Google says an EU antitrust fine would be ‘inappropriate.’  Google is hitting back at European Union antitrust regulators’ threats of a hefty fine, saying this would be inappropriate because of the unusual nature of the case and its willingness to settle the case with concessions last year.  In its reply to the European Commission’s charge sheet, the world’s most popular search engine also criticized regulators for not taking into account the fact that it was offering a free search service.  The company’s robust defense came after the Commission capped a five-year investigation with accusations that Google distorted search results to favor its shopping service, harming both rivals and users.

        Ex-Player’s Suit Challenges N.C.A.A.’s Transfer Rules.  A former college football player has filed suit against the N.C.A.A., charging that the association’s transfer rules and limits on scholarships violate United States antitrust laws. The lawsuit, filed in federal court in Indianapolis on Thursday on behalf of the former Weber State cornerback Devin Pugh, seeks to allow players to transfer freely between colleges and to abolish the cap on football scholarships — currently 85.  N.C.A.A. rules require basketball and football players in its top tier of competition to sit out a season if they change universities, unless they are granted a waiver by the N.C.A.A.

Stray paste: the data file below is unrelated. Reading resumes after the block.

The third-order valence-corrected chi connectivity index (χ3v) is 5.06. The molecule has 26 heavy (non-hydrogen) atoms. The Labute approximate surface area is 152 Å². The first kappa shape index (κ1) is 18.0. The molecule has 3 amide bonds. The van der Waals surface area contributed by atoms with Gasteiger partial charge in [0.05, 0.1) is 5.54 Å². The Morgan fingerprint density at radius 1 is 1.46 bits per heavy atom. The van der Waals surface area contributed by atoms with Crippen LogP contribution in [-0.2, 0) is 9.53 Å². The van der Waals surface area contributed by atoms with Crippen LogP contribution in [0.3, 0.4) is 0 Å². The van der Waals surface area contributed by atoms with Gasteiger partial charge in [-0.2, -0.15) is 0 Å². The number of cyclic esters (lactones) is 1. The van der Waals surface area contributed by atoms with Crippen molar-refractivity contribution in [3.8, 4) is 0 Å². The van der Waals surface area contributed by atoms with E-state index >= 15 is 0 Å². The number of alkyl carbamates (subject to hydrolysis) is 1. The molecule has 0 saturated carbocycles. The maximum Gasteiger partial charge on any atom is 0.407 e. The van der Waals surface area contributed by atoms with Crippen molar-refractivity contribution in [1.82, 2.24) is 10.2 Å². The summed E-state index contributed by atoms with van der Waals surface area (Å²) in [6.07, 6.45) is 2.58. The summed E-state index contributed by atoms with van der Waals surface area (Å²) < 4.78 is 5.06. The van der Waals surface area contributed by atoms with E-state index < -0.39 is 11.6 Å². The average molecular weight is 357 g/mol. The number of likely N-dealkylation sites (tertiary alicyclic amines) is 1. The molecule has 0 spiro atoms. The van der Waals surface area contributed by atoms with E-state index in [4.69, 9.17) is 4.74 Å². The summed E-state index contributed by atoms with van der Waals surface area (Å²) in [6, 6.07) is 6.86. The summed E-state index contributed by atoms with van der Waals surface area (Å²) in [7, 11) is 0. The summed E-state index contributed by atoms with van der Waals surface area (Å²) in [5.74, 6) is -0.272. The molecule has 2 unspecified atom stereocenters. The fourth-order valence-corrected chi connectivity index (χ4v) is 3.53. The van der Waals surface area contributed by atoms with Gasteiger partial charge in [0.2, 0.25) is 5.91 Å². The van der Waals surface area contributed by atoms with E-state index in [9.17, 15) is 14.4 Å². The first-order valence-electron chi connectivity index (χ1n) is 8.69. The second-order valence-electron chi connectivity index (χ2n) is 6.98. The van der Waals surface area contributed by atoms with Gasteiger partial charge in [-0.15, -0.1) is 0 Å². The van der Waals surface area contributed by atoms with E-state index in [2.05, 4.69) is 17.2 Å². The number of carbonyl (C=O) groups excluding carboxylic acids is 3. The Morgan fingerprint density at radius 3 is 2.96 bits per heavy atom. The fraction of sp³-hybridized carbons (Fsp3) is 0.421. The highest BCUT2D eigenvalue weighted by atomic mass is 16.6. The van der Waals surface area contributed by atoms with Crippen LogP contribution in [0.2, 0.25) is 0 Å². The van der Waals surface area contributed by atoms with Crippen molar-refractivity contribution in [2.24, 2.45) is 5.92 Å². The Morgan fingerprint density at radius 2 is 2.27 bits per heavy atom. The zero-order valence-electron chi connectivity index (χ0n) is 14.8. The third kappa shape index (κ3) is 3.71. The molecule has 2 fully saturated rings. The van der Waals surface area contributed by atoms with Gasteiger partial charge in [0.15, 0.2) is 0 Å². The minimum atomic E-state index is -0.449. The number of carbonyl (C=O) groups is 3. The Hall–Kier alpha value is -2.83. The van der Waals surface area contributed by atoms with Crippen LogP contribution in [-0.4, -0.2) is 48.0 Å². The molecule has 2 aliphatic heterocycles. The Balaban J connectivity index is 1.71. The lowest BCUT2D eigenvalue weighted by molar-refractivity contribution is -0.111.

EU antitrust regulators charge 10 Asian capacitor makers over cartel.  EU antitrust regulators are charging that 10 Asian makers of electrolytic capacitors illegally fixed prices through a cartel over a 17-year period.  The European Commission said the cartel operated from 1997 to 2014, with the companies holding a series of multilateral meetings in Japan to discuss future market trends, prices and customer data.  Electrolytic capacitors control the flow of electricity in a variety of products including smartphones, TVs, games consoles and cameras.

        EU regulators want to boost national antitrust powers, seek feedback.  EU antitrust regulators are seeking public feedback over how to strengthen national competition authorities in the 28-country bloc, some of whom are currently limited in their access to cloud-based information or in the amount of penalties they can impose.  European Competition Commissioner Margrethe Vestager said that while some agencies enjoyed the same powers as the European Commission, some lacked essential tools to deter anticompetitive practices.